PENNY bits and nibbles…

Poor Penny.  I’ve neglected to blog all her first-week-of-existence nibbles. I’ve just been so dang busy.  On the road! Doing school visits! Getting ready for my mommy’s birthday! Catching a cold!

But in case you’re interested… here are a few…

I love the cast of characters; not only Luella, Penny and her parents, but the other residents of Thrush Junction and the Whippoorwills, too. It’s like Mayberry meets The Wonder Years.

Penny will grab your heart on page 1. She is an “every girl” that allows you to see yourself as a 10-year-old, too.

This is one of those books you can happily hand to any patron. Adults will enjoy it just as much as kids.

…. a great read for any child whose family is dealing with financial strain or changed employment circumstances.

Also… Penny is a WORD book of the week!

And in case you want more… last night Penny did a fun “live chat” over at Books-A-Million!

2 Responses to “PENNY bits and nibbles…”

  1. librarymama Says:

    I am in the midst of reading Penny Dreadful, which I am loving. But something struck me as I was reading it. When Penny and her family are driving to Tennesee, Penny is in charge of the map and looking at the scenery and talking with her parents and not watching a DVD. Of course, it would be a pretty boring book if she just sat and watched a DVD while in the car. Maybe people will make the connection that it’s a pretty boring story if you spend it glued to a screen rather than checking out the scenery. We can only hope :-)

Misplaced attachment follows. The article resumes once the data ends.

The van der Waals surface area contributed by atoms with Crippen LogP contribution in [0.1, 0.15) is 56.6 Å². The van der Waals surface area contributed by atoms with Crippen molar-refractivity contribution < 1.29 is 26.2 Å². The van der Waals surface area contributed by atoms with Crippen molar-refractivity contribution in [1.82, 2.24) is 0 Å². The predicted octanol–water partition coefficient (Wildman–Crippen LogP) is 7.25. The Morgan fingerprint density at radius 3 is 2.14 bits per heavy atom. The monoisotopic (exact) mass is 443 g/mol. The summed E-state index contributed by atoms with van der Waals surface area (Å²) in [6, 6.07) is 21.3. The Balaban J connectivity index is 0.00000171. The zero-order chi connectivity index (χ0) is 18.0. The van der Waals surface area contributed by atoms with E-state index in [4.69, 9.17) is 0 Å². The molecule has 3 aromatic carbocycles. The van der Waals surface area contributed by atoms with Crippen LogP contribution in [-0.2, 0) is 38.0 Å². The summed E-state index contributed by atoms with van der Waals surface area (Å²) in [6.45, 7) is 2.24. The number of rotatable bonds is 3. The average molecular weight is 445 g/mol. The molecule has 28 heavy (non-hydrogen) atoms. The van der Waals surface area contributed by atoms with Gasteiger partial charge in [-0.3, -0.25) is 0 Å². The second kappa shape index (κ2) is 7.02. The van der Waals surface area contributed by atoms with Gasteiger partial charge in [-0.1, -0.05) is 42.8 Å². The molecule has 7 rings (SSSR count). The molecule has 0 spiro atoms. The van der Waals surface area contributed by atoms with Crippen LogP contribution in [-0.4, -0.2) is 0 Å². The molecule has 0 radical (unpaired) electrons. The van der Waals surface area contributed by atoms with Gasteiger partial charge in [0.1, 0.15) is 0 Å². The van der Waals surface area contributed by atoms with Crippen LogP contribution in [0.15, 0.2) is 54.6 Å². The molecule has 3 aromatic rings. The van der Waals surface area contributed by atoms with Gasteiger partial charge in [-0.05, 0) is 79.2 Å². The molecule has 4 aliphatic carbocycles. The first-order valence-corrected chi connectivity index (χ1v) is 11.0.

Anyway, I am a big fan. I’ve been pressing Any Which Wall into kids’ hands all summer long and can’t wait to start sending this one home with them too.

  2. laurel Says:

    First, thank you!!!!!

    Second, Ha! The joke is that my car has a DVD player, but my kids are so evil they filled it with pennies and dimes, and now it doesn’t work. So, since I travel for book events all the time, my poor kids are forced to look at books and stare out the window (they can’t read yet). In fact, we just got back from a 12 hour drive to Maryland.

    Maybe that explains my assumption that kids still stare out windows.

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